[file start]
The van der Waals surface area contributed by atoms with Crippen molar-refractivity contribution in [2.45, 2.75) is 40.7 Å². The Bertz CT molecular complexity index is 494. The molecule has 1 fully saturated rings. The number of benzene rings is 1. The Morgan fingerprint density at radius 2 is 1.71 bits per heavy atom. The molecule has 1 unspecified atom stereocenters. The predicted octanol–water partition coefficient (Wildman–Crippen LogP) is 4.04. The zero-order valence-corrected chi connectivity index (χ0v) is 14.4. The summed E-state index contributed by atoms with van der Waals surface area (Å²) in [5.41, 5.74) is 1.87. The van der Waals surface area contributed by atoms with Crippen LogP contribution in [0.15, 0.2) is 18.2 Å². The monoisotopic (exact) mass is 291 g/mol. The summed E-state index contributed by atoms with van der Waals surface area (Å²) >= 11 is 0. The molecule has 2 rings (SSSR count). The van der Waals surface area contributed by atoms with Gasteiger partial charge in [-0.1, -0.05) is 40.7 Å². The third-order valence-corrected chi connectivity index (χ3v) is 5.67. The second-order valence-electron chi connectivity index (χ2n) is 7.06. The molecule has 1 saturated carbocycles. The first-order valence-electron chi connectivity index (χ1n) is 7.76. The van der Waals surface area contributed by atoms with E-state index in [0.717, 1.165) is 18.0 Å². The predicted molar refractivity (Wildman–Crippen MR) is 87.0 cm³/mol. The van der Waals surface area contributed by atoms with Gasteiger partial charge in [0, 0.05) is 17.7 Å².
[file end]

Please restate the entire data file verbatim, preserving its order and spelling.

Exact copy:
The van der Waals surface area contributed by atoms with Crippen molar-refractivity contribution in [2.45, 2.75) is 40.7 Å². The Bertz CT molecular complexity index is 494. The molecule has 1 fully saturated rings. The number of benzene rings is 1. The Morgan fingerprint density at radius 2 is 1.71 bits per heavy atom. The molecule has 1 unspecified atom stereocenters. The predicted octanol–water partition coefficient (Wildman–Crippen LogP) is 4.04. The zero-order valence-corrected chi connectivity index (χ0v) is 14.4. The summed E-state index contributed by atoms with van der Waals surface area (Å²) in [5.41, 5.74) is 1.87. The van der Waals surface area contributed by atoms with Crippen LogP contribution in [0.15, 0.2) is 18.2 Å². The monoisotopic (exact) mass is 291 g/mol. The summed E-state index contributed by atoms with van der Waals surface area (Å²) >= 11 is 0. The molecule has 2 rings (SSSR count). The van der Waals surface area contributed by atoms with Gasteiger partial charge in [-0.1, -0.05) is 40.7 Å². The third-order valence-corrected chi connectivity index (χ3v) is 5.67. The second-order valence-electron chi connectivity index (χ2n) is 7.06. The molecule has 1 saturated carbocycles. The first-order valence-electron chi connectivity index (χ1n) is 7.76. The van der Waals surface area contributed by atoms with E-state index in [0.717, 1.165) is 18.0 Å². The predicted molar refractivity (Wildman–Crippen MR) is 87.0 cm³/mol. The van der Waals surface area contributed by atoms with Gasteiger partial charge in [0, 0.05) is 17.7 Å².